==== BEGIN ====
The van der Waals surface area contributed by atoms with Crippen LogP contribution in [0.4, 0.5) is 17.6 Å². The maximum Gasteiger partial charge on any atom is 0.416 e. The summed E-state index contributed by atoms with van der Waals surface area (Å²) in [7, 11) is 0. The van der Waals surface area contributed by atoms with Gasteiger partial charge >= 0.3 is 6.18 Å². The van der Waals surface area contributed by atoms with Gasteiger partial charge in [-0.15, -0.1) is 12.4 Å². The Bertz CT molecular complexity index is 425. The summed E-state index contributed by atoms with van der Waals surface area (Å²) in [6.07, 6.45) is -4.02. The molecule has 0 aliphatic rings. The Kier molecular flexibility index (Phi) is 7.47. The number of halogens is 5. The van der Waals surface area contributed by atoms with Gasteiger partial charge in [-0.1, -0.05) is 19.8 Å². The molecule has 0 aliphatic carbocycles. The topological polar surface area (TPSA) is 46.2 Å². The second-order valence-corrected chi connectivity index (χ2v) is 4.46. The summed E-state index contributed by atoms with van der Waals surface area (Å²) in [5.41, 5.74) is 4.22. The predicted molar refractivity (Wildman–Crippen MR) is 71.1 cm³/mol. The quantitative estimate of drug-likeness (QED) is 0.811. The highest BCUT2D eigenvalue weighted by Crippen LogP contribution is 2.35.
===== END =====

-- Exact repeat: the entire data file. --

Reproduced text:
The van der Waals surface area contributed by atoms with Crippen LogP contribution in [0.4, 0.5) is 17.6 Å². The maximum Gasteiger partial charge on any atom is 0.416 e. The summed E-state index contributed by atoms with van der Waals surface area (Å²) in [7, 11) is 0. The van der Waals surface area contributed by atoms with Gasteiger partial charge >= 0.3 is 6.18 Å². The van der Waals surface area contributed by atoms with Gasteiger partial charge in [-0.15, -0.1) is 12.4 Å². The Bertz CT molecular complexity index is 425. The summed E-state index contributed by atoms with van der Waals surface area (Å²) in [6.07, 6.45) is -4.02. The molecule has 0 aliphatic rings. The Kier molecular flexibility index (Phi) is 7.47. The number of halogens is 5. The van der Waals surface area contributed by atoms with Gasteiger partial charge in [-0.1, -0.05) is 19.8 Å². The molecule has 0 aliphatic carbocycles. The topological polar surface area (TPSA) is 46.2 Å². The second-order valence-corrected chi connectivity index (χ2v) is 4.46. The summed E-state index contributed by atoms with van der Waals surface area (Å²) in [5.41, 5.74) is 4.22. The predicted molar refractivity (Wildman–Crippen MR) is 71.1 cm³/mol. The quantitative estimate of drug-likeness (QED) is 0.811. The highest BCUT2D eigenvalue weighted by Crippen LogP contribution is 2.35.